March 1, 2006
New DNA bank at Veterinary College collecting samples to study genetic basis of diseases
As genomics -- the study of genes -- continues to revolutionize the life sciences, Cornell University's College of Veterinary Medicine has announced the opening of a DNA bank, administered through its Department of Clinical Sciences, to better understand the genetic basis for diseases in many species.
Clinicians at the Cornell University Hospital for Animals will now take blood samples (with owners' written permission) from the thousands of animals they diagnose with known genetic diseases each year. A DNA bank technician will then isolate the DNA, catalog it and freeze it for storage for use by Cornell researchers.
The archive of DNA will help scientists not only develop improved diagnosis and treatment of diseases and new genetic tests for many inherited diseases, but also could possibly lead to new drugs and treatments. The DNA bank will be especially useful to study complex traits, as in types of cancer, where many genes contribute to susceptibility to disease.
"Having a DNA bank here is a no-brainer; we need to be doing it," said Rory Todhunter, associate professor of surgery, who studies the genetics of canine hip dysplasia, a common canine condition treated at Cornell's animal hospital.
He stresses that the DNA will be used for research purposes to further science and that the Cornell animal hospital is "not setting up a genetic testing service" yet.
Cornell already had all the necessary pieces for a DNA archive in place: a hospital with a large caseload of pedigreed animals with clinicians and licensed veterinary technicians to diagnose diseases and draw blood samples and technicians to isolate DNA. Also, preclinical scientists and statisticians at Cornell have the expertise to collate and analyze most of the data.
The DNA bank samples will be used for genetic mapping or linkage analysis, a method for locating disease-causing genes by finding the rough location of a disease-causing gene in relation to genetic markers whose locations are known, and then homing in on the exact location of the problem gene. By locating a problem gene in a dog, for example, scientists could find a homologous gene in humans that causes similar conditions, and vice versa.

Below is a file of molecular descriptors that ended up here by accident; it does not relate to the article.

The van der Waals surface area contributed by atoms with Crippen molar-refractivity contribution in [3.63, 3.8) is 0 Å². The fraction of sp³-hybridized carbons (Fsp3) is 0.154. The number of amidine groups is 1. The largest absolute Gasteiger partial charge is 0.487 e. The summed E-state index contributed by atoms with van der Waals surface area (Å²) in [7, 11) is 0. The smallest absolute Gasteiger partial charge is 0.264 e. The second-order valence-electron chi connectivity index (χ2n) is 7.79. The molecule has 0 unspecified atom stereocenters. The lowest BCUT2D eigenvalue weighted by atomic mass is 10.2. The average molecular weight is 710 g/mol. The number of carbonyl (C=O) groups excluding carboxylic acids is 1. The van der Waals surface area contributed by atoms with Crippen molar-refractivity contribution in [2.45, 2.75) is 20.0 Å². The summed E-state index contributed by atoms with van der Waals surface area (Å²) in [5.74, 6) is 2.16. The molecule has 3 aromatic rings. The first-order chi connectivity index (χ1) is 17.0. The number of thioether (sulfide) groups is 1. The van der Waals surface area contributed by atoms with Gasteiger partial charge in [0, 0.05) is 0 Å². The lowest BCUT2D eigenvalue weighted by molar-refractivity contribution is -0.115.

While the DNA bank's focus is diseases of the dog, a species whose genome was sequenced in 2005, the archive will represent all animals the hospital treats, including cats, horses, cows, sheep, exotics, wild animals and zoo animals.
"We anticipate banking about 100 DNA samples a week," said Marta Castelhano, a postdoctoral researcher who currently manages the bank's daily operations. "We have recorded 139 diseases already, but this is always being updated." The hospital receives over 5,000 new cases per year and about 15,000 cases overall with repeat visits.
Because of such logistics as storage, "eventually, we are going to have to focus on certain conditions," Todhunter acknowledged. So far, the vast majority of cases, especially in dogs, are cancer related, including lymphoma, followed by liver disease, bleeding disorders, behavioral problems, orthopedic diseases, endocrinopathies and cardiac disease.
Todhunter hopes the bank also will collect tissue and fluids from surgical biopsies and necropsies within a year.
"Once you ID a mutation in the genes, you want to test to see if the mutation is expressed in the tissue," said Todhunter.
The DNA bank is funded by the Department of Clinical Sciences, the Center for Vertebrate Genomics and the Baker Institute for Animal Health, all at Cornell.
To contact the DNA Bank, call (607) 253-3060, or e-mail email@example.com.